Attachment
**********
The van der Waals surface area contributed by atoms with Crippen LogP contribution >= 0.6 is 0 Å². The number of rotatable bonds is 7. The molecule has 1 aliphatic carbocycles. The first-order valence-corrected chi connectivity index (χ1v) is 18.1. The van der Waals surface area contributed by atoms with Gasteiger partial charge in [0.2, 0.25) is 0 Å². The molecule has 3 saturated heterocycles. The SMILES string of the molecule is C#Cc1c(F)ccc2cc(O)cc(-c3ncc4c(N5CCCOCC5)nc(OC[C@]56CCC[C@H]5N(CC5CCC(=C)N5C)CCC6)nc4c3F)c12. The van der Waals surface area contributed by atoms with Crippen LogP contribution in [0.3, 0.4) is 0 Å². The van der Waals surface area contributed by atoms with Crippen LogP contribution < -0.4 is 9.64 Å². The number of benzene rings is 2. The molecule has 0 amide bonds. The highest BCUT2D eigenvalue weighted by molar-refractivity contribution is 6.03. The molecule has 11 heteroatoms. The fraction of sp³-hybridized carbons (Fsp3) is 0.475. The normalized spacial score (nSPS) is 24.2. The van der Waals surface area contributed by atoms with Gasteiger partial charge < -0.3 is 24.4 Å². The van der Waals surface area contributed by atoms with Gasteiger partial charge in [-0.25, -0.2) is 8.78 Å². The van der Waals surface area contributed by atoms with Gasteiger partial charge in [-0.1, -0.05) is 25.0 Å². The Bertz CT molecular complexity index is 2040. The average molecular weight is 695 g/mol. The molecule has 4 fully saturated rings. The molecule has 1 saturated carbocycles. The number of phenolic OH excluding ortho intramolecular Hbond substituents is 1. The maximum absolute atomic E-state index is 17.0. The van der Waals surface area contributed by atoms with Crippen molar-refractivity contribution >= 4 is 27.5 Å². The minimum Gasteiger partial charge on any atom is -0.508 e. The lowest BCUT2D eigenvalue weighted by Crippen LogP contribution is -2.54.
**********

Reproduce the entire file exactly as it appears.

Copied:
The van der Waals surface area contributed by atoms with Crippen LogP contribution >= 0.6 is 0 Å². The number of rotatable bonds is 7. The molecule has 1 aliphatic carbocycles. The first-order valence-corrected chi connectivity index (χ1v) is 18.1. The van der Waals surface area contributed by atoms with Gasteiger partial charge in [0.2, 0.25) is 0 Å². The molecule has 3 saturated heterocycles. The SMILES string of the molecule is C#Cc1c(F)ccc2cc(O)cc(-c3ncc4c(N5CCCOCC5)nc(OC[C@]56CCC[C@H]5N(CC5CCC(=C)N5C)CCC6)nc4c3F)c12. The van der Waals surface area contributed by atoms with Crippen LogP contribution in [0.3, 0.4) is 0 Å². The van der Waals surface area contributed by atoms with Crippen LogP contribution < -0.4 is 9.64 Å². The number of benzene rings is 2. The molecule has 0 amide bonds. The highest BCUT2D eigenvalue weighted by molar-refractivity contribution is 6.03. The molecule has 11 heteroatoms. The fraction of sp³-hybridized carbons (Fsp3) is 0.475. The normalized spacial score (nSPS) is 24.2. The van der Waals surface area contributed by atoms with Gasteiger partial charge < -0.3 is 24.4 Å². The van der Waals surface area contributed by atoms with Gasteiger partial charge in [-0.25, -0.2) is 8.78 Å². The van der Waals surface area contributed by atoms with Gasteiger partial charge in [-0.1, -0.05) is 25.0 Å². The Bertz CT molecular complexity index is 2040. The average molecular weight is 695 g/mol. The molecule has 4 fully saturated rings. The molecule has 1 saturated carbocycles. The number of phenolic OH excluding ortho intramolecular Hbond substituents is 1. The maximum absolute atomic E-state index is 17.0. The van der Waals surface area contributed by atoms with Crippen molar-refractivity contribution >= 4 is 27.5 Å². The minimum Gasteiger partial charge on any atom is -0.508 e. The lowest BCUT2D eigenvalue weighted by Crippen LogP contribution is -2.54.